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Toyota C-HR SUV engines, drive and performance

2017 - 2023 (change model)
Performance rating: 3.8 out of 53.8

Written by Murray Scullion Published: 10 November 2023 Updated: 13 November 2023

  • Two hybrid options to choose from
  • Automatic transmissions for both
  • Impressive performance from 2.0-litre

Hybrid engines

Power for the C-HR comes from two hybrid engines – Toyota calls them self-charging hybrids – making use of a petrol engine in combination with an electric motor. There’s a choice of a 1.8-litre that’s been available from the beginning of the C-HR’s life, while a more powerful 2.0-litre option was added to the range as part of the car’s mid-life facelift late in 2019. 

The 1.8 is smooth and feels faster than its 11.0-second 0-62mph time suggests. It gets going rapidly, and the type of automatic gearbox it has means you don’t have to worry about jerky gearchanges.

The more powerful 2.0 engine is more eager to get going than the 1.8. It’s pretty nippy and is the one to go for if you spend a lot of time out of town on faster roads. It feels more responsive and a lot better suited to that kind of road. Around town though, it demonstrates all the civilised and refined traits of the 1.8. 

Both engines use a CVT style automatic transmission. It feels like it runs out of puff at higher speeds, and it takes a little planning when on the motorway if you want to overtake. It’s in this kind of situation where the hybrid/CVT combination produces constant engine noise. The revs soar as you put your foot down and the engine hums away busily.

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Toyota C-HR rear
The Toyota C-HR is neat and tidy in bends, and feels like it could handle more power.

What’s it like to drive?

  • C-HR designed to improve Toyota’s handling image
  • Very well controlled in the corners – especially for an SUV
  • Steering delivers little feedback but good accuracy

For the C-HR, Toyota has expended a great deal of effort attempting to understand European driving traits and how they influence the development of its cars. The end result is a Toyota that is much more satisfying from behind the wheel – a far cry from Toyotas of old that were traditionally very easy to drive, but not especially involving.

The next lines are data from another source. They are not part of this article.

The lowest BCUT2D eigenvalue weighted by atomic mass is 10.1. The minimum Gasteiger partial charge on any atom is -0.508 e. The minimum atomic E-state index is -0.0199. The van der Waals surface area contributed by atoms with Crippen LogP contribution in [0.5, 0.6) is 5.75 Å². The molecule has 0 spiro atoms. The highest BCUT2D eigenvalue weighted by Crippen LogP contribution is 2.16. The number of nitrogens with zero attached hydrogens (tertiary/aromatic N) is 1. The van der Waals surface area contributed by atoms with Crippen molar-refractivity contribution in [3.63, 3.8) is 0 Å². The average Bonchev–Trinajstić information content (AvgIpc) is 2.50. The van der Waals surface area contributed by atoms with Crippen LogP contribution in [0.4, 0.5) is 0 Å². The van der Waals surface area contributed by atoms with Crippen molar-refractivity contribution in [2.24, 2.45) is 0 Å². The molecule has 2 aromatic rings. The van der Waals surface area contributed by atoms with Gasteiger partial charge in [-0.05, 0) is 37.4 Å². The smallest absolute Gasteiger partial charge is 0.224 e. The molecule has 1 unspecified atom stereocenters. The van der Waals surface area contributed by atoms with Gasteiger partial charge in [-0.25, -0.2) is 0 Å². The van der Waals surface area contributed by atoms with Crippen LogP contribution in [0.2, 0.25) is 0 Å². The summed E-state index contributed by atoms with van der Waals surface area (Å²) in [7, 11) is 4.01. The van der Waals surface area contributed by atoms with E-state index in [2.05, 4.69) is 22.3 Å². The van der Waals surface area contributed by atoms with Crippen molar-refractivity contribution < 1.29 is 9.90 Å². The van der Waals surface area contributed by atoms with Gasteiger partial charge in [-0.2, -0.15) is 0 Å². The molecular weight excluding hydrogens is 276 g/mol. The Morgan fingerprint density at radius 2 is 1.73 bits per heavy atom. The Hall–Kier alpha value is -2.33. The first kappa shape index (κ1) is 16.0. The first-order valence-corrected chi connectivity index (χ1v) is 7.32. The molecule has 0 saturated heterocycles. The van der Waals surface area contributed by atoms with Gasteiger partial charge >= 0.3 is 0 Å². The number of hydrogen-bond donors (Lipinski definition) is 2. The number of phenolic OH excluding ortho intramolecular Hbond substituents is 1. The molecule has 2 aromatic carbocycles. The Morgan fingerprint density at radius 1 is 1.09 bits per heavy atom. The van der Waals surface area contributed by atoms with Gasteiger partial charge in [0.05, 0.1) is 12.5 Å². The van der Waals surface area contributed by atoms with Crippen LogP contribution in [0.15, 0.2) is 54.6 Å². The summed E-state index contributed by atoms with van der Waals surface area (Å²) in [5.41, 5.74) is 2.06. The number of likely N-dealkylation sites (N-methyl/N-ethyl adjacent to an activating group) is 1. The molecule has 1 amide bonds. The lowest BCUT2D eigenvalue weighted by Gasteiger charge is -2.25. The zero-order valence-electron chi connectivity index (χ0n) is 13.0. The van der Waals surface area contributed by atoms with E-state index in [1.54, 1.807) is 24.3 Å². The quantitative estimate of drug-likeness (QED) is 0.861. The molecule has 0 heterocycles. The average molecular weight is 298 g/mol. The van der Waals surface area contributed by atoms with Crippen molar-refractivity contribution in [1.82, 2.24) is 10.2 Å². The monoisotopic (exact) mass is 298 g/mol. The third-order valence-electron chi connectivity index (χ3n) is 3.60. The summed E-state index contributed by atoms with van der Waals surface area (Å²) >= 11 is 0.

But it’s a comfortable car to drive. Indeed, on rougher sections of road, the shock absorbers exhibit a fine ability to deal with bumps quickly and smoothly. The C-HR’s platform has been reinforced in key areas with the aim of making it especially rigid, which helps in these circumstances. It does also make for a rather heavy vehicle, though, with top-spec models weighing more than 1,500kg. Our only criticism here is that the C-HR tends to shake laterally slightly when driving over straight bumpy roads.

The C-HR changes direction keenly enough but it isn’t brimming with feel and feedback. But it transitions very smoothly into cornering, with little of the numbness about the straight ahead you often experience with electrically assisted systems. It’s very nicely weighted and doesn’t leave you feeling detached like it does in other small SUVs.

Similarly, the suspension’s damping is excellent, not only doing a great job of absorbing bumpy roads effectively but also controlling the way the C-HR leans into turns – tilting gently rather than lurching. It acquits itself commendably, and can be placed on the road with great accuracy and surprising agility. The addition of the 2.0-litre hybrid model only accentuates this, proving the chassis can handle more power, and that you can actually enjoy a series of twisty bends if you feel so inclined.